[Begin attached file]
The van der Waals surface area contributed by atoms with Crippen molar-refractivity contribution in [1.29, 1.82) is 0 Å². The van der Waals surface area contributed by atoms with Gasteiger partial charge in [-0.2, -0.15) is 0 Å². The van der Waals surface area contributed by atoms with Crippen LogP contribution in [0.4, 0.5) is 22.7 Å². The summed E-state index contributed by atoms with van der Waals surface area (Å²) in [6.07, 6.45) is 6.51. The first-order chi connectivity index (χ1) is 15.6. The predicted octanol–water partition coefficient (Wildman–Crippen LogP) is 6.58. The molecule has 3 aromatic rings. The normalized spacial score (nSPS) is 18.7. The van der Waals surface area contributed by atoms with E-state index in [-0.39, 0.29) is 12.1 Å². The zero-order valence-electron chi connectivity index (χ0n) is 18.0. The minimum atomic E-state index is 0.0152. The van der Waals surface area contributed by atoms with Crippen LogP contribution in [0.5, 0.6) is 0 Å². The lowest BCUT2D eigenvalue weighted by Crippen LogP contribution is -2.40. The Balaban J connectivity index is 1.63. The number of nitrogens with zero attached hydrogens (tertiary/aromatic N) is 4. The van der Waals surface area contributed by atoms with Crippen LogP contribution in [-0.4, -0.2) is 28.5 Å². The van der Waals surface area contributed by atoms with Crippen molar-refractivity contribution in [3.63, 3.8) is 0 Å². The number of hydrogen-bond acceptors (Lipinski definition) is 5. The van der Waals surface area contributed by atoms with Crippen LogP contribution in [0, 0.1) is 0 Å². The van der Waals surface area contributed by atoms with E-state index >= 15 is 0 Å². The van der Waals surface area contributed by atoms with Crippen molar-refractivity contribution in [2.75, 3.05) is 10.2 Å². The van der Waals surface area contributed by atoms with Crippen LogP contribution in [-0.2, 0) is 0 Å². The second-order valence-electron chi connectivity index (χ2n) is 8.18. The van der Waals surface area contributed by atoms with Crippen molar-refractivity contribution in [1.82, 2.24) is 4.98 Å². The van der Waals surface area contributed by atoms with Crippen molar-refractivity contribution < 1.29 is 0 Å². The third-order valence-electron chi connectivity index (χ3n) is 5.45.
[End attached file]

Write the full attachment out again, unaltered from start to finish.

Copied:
The van der Waals surface area contributed by atoms with Crippen molar-refractivity contribution in [1.29, 1.82) is 0 Å². The van der Waals surface area contributed by atoms with Gasteiger partial charge in [-0.2, -0.15) is 0 Å². The van der Waals surface area contributed by atoms with Crippen LogP contribution in [0.4, 0.5) is 22.7 Å². The summed E-state index contributed by atoms with van der Waals surface area (Å²) in [6.07, 6.45) is 6.51. The first-order chi connectivity index (χ1) is 15.6. The predicted octanol–water partition coefficient (Wildman–Crippen LogP) is 6.58. The molecule has 3 aromatic rings. The normalized spacial score (nSPS) is 18.7. The van der Waals surface area contributed by atoms with E-state index in [-0.39, 0.29) is 12.1 Å². The zero-order valence-electron chi connectivity index (χ0n) is 18.0. The minimum atomic E-state index is 0.0152. The van der Waals surface area contributed by atoms with Crippen LogP contribution in [0.5, 0.6) is 0 Å². The lowest BCUT2D eigenvalue weighted by Crippen LogP contribution is -2.40. The Balaban J connectivity index is 1.63. The number of nitrogens with zero attached hydrogens (tertiary/aromatic N) is 4. The van der Waals surface area contributed by atoms with Crippen LogP contribution in [-0.4, -0.2) is 28.5 Å². The van der Waals surface area contributed by atoms with Crippen molar-refractivity contribution in [3.63, 3.8) is 0 Å². The number of hydrogen-bond acceptors (Lipinski definition) is 5. The van der Waals surface area contributed by atoms with Crippen LogP contribution in [0, 0.1) is 0 Å². The van der Waals surface area contributed by atoms with E-state index >= 15 is 0 Å². The van der Waals surface area contributed by atoms with Crippen molar-refractivity contribution in [2.75, 3.05) is 10.2 Å². The van der Waals surface area contributed by atoms with Crippen LogP contribution in [-0.2, 0) is 0 Å². The second-order valence-electron chi connectivity index (χ2n) is 8.18. The van der Waals surface area contributed by atoms with Crippen molar-refractivity contribution in [1.82, 2.24) is 4.98 Å². The van der Waals surface area contributed by atoms with Crippen molar-refractivity contribution < 1.29 is 0 Å². The third-order valence-electron chi connectivity index (χ3n) is 5.45.